Preserving the quintessence of H'Mong silver carving
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|Artisan Mua Se Sinh meticulously teaches young artisans silver carving techniques. Photo: NhanDan|
Inheriting the traditional profession of his family, from a young age until now, at nearly 70 years old, he continues to teach his descendants the quintessence of silver carving. His white silver jewelry is famous for its unique and sophisticated carvings, always trusted in and ordered by people throughout the region. Not only that, many domestic and foreign tourists, who know the artisan Mua Se Sinh, have come to buy themselves jewelry such as rings, bracelets, anklets and necklaces. cited NhanDan.
|Exquisite jewelry from the artisans. Photo: NhanDan|
|The silver carving stage requires a high level of skill, along with patience, and is usually undertaken by the master craftsman. Photo: NhanDan|
|Artisan Mua Se Sinh checks the products before delivering them to customers. Photo: NhanDan|
|A silver bracelet is an indispensable jewellery item of every H’mong woman, particularly on special occasions such as festivals, New Year holidays, and weddings. Photo: VNN|
|According to Sinh, thanks to the support from machines, the quality of silver products has been enhanced and the workers’ labour has been saved. Photo: VNN|
|A pair of silver bracelet. Photo: VNN|
|Sinh’s products are varied in types and models, including rings, bracelets, and necklaces. Photo: VNN|
|Weighing silver to calculate the final product price. Photo: VNN|
Products’ pricing is evaluated on the weight of the amount of raw silver, the difficulty and sophistication of the product, and the effort of the artisans. For example, a simple ring which can be finished making within a morning can cost between VND80,000 to VND150,000 (US$3.49 to US$6.55). A silver bracelet which requires one or two days to complete can be sold at around VND600,000 (US$26.19) while a necklace can be priced up to VND10 million (US$436.51), reported VNN.
Earrings – highlights of H’mong people
Besides the dramatic beauty of the landscapes, visitors to the northwest region of Vietnam easily fall for the H’mong ethnic women’s silver earrings.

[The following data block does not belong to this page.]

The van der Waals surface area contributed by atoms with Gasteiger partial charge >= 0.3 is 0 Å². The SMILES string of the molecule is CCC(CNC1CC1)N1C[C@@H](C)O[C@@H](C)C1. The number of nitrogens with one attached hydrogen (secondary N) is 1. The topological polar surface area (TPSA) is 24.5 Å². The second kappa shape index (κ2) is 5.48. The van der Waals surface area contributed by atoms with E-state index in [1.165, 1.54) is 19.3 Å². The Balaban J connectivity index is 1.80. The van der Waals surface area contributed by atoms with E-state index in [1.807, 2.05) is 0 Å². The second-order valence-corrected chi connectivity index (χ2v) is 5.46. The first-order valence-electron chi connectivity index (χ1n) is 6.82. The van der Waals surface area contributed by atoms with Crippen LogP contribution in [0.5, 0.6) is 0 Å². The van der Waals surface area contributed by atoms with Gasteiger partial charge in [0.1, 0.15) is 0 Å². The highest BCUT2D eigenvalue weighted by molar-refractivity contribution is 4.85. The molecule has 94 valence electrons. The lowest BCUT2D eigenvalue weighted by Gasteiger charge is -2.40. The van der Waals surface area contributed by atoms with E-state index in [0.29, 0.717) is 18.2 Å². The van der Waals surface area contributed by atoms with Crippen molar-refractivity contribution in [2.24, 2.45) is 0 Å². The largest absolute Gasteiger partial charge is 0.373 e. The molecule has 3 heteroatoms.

According to the H’mong people, earrings are not simply beautiful jewellery. Deep behind it is the cultural values reflecting the customs and characteristics of the ethnic group.
Simple or complicated, the earrings are made of silver and carved in rounded shapes to symbolise the moon and sun – the gods of power of the H’mong.
H’mong girls wear earrings since young, at 14-15 years old and do not take them off even when working in the field, weaving or going to the market. Beyond their beauty, the earrings also manifest the wealth of their owners, reported VNA.
It is believed that the bigger earrings the women wear, the stronger, healthier and more hard-working they are. Sometimes, they are used as symbolic weapon to protect the owners from evil spirits and poisonous winds.
On the surface of the earrings are carved tiny flowers and sophisticated symmetric patterns, and sometimes just several random lines. The handmade patterns convey the emotional world of the ethnic women, reflecting their dreams, joy and sorrow in their daily life.
The sparkling and clanking silver jewellery manifest the meticulousness, skillfulness, and rich spiritual culture of the H’mong people, which is closely connected to surrounding nature.
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